Transparency is true richness because it shows that we are human and have potential to “work” on a few things (to say the least).
My wife and April and I will not boycott the holidays, nor cut God from them, because someone else has something “wrong” about them. We will celebrate the “holy” days for our thankfulness to God for blessing us in spite of and in the midst of our own personal b-b-b-b-bad to the bone-ness.
Like the pilgrims, we give thanks to God for putting people in our lives that teach us and help us even though we might take them for granted at the least and persecute them at the other extreme. As is said: lack of humility on our part here is the result of our own short memory for our role in the bad.
We respect the fact that Christmas is celebrated near the darkest day of the year (Dec. 21) in our place on earth. What better time to light up our world, volunteer our time and resources to point to the time in history that the biggest big wig of all chose to come to earth as a baby in the midst of our own un-thankfulness? It is incredible how God ran the universe and became a vulnerable baby at the same time! The most amazing part of this to me is God’s willingness to be vulnerable.
Truly Godly people impress me because they exude this humble trait. They admit their weaknesses and failings and are open-minded to be taught ways to help make the right thing easy and the wrong thing difficult. In the same way through the years, I have noticed that the better horse people also become transparent about their badness to become more skilled.
In my 20s, when I owned a horse rental business, I saw this first hand. The riders who admitted their failings were open to instruction, took horsemanship components seriously in practice and therefore excelled beautifully. The self-proclaimed “good” riders who could talk good but get defensive about instruction were my worst nightmare when it came to accidents.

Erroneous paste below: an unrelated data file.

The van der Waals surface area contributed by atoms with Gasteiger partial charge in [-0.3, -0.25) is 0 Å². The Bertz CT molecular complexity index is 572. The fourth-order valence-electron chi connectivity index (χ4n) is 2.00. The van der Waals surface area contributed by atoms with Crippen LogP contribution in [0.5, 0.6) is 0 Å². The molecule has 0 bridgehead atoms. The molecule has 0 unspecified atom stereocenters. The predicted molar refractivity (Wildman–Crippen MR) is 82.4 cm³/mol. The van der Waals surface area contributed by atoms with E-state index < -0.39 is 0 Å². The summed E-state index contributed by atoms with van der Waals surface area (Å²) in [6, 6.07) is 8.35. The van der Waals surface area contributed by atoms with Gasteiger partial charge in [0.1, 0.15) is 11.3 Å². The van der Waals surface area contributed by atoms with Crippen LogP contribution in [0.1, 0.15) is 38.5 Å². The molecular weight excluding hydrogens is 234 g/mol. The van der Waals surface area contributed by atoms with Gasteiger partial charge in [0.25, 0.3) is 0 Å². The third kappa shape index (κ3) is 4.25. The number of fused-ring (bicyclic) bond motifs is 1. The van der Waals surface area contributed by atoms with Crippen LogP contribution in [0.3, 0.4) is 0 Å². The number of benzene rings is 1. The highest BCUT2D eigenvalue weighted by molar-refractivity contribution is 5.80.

My worst accidents were people who were not motivated to get better, in part because they thought they were already there. I finally learned to evaluate their ability by watching them ride rather than listen to them talk. Many horse owners will not even let me see them ride, because they know that tells all.
I have learned to value and respect people who admit that they are part of the problem, because it challenges me to become a better student and then teacher myself. I have lived long enough to know that I fall short in many ways. But I will be forever grateful for people – past, present and future – who sweat with me to help me get past my badness.
But it starts with me admitting that I am indeed bad to the bone. I thank God he lets “despicable me” approach him as opposed to the “I never in all my born days me.”
Mike Daniels is a horsemanship trainer and barefoot trimming specialist from Raymondville. Email: firstname.lastname@example.org.